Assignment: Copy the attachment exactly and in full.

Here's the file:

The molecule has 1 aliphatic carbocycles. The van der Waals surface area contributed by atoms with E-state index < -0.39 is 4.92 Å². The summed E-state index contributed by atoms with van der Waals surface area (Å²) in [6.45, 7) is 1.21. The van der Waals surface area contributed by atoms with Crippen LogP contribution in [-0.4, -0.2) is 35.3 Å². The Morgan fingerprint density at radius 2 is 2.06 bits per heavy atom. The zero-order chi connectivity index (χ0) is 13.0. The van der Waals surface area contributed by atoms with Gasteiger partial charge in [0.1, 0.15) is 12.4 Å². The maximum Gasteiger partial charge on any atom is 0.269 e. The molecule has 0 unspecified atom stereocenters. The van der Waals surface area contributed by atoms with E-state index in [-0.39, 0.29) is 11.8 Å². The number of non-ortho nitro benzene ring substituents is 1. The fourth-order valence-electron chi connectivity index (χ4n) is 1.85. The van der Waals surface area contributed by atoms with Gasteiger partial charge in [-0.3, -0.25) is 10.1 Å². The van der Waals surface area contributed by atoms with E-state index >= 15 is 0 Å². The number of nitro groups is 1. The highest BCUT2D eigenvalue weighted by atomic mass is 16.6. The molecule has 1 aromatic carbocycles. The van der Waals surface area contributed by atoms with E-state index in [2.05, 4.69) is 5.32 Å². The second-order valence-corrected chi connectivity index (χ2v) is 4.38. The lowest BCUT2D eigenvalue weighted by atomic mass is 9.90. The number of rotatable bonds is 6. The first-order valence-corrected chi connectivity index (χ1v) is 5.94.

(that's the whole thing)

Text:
The molecule has 1 aliphatic carbocycles. The van der Waals surface area contributed by atoms with E-state index < -0.39 is 4.92 Å². The summed E-state index contributed by atoms with van der Waals surface area (Å²) in [6.45, 7) is 1.21. The van der Waals surface area contributed by atoms with Crippen LogP contribution in [-0.4, -0.2) is 35.3 Å². The Morgan fingerprint density at radius 2 is 2.06 bits per heavy atom. The zero-order chi connectivity index (χ0) is 13.0. The van der Waals surface area contributed by atoms with Gasteiger partial charge in [0.1, 0.15) is 12.4 Å². The maximum Gasteiger partial charge on any atom is 0.269 e. The molecule has 0 unspecified atom stereocenters. The van der Waals surface area contributed by atoms with E-state index in [-0.39, 0.29) is 11.8 Å². The number of non-ortho nitro benzene ring substituents is 1. The fourth-order valence-electron chi connectivity index (χ4n) is 1.85. The van der Waals surface area contributed by atoms with Gasteiger partial charge in [-0.3, -0.25) is 10.1 Å². The van der Waals surface area contributed by atoms with E-state index >= 15 is 0 Å². The number of nitro groups is 1. The highest BCUT2D eigenvalue weighted by atomic mass is 16.6. The molecule has 1 aromatic carbocycles. The van der Waals surface area contributed by atoms with E-state index in [2.05, 4.69) is 5.32 Å². The second-order valence-corrected chi connectivity index (χ2v) is 4.38. The lowest BCUT2D eigenvalue weighted by atomic mass is 9.90. The number of rotatable bonds is 6. The first-order valence-corrected chi connectivity index (χ1v) is 5.94.